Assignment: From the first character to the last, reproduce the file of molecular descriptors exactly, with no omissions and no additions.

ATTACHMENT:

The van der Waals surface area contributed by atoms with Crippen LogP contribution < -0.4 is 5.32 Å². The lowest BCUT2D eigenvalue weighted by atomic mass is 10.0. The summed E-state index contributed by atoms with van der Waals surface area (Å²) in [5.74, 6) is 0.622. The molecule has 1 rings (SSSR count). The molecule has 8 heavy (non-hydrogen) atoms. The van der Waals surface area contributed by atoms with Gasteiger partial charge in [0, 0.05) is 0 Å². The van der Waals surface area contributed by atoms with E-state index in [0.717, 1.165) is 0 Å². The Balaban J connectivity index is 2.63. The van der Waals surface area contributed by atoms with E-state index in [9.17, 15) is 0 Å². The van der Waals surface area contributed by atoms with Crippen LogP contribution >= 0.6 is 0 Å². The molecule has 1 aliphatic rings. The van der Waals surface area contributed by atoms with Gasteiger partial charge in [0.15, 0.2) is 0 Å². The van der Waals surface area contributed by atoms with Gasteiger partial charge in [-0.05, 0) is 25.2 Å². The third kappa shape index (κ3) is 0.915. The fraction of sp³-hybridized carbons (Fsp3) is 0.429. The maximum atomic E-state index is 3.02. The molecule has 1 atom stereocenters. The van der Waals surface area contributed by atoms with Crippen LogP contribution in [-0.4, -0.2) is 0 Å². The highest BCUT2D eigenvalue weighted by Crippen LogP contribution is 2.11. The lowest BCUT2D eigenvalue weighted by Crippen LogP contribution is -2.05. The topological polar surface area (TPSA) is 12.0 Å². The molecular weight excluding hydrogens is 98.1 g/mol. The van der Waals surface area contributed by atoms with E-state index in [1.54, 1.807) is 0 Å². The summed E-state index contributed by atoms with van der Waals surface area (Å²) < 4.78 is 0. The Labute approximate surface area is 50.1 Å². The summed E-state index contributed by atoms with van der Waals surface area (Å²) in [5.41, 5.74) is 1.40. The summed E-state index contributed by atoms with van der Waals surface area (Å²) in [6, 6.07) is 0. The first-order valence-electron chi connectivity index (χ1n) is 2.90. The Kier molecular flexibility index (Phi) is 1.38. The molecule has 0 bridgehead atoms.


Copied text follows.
The van der Waals surface area contributed by atoms with Crippen LogP contribution < -0.4 is 5.32 Å². The lowest BCUT2D eigenvalue weighted by atomic mass is 10.0. The summed E-state index contributed by atoms with van der Waals surface area (Å²) in [5.74, 6) is 0.622. The molecule has 1 rings (SSSR count). The molecule has 8 heavy (non-hydrogen) atoms. The van der Waals surface area contributed by atoms with Gasteiger partial charge in [0, 0.05) is 0 Å². The van der Waals surface area contributed by atoms with E-state index in [0.717, 1.165) is 0 Å². The Balaban J connectivity index is 2.63. The van der Waals surface area contributed by atoms with E-state index in [9.17, 15) is 0 Å². The van der Waals surface area contributed by atoms with Crippen LogP contribution >= 0.6 is 0 Å². The molecule has 1 aliphatic rings. The van der Waals surface area contributed by atoms with Gasteiger partial charge in [0.15, 0.2) is 0 Å². The van der Waals surface area contributed by atoms with Gasteiger partial charge in [-0.05, 0) is 25.2 Å². The third kappa shape index (κ3) is 0.915. The fraction of sp³-hybridized carbons (Fsp3) is 0.429. The maximum atomic E-state index is 3.02. The molecule has 1 atom stereocenters. The van der Waals surface area contributed by atoms with Crippen LogP contribution in [-0.4, -0.2) is 0 Å². The highest BCUT2D eigenvalue weighted by Crippen LogP contribution is 2.11. The lowest BCUT2D eigenvalue weighted by Crippen LogP contribution is -2.05. The topological polar surface area (TPSA) is 12.0 Å². The molecular weight excluding hydrogens is 98.1 g/mol. The van der Waals surface area contributed by atoms with E-state index in [1.54, 1.807) is 0 Å². The summed E-state index contributed by atoms with van der Waals surface area (Å²) < 4.78 is 0. The Labute approximate surface area is 50.1 Å². The summed E-state index contributed by atoms with van der Waals surface area (Å²) in [5.41, 5.74) is 1.40. The summed E-state index contributed by atoms with van der Waals surface area (Å²) in [6, 6.07) is 0. The first-order valence-electron chi connectivity index (χ1n) is 2.90. The Kier molecular flexibility index (Phi) is 1.38. The molecule has 0 bridgehead atoms.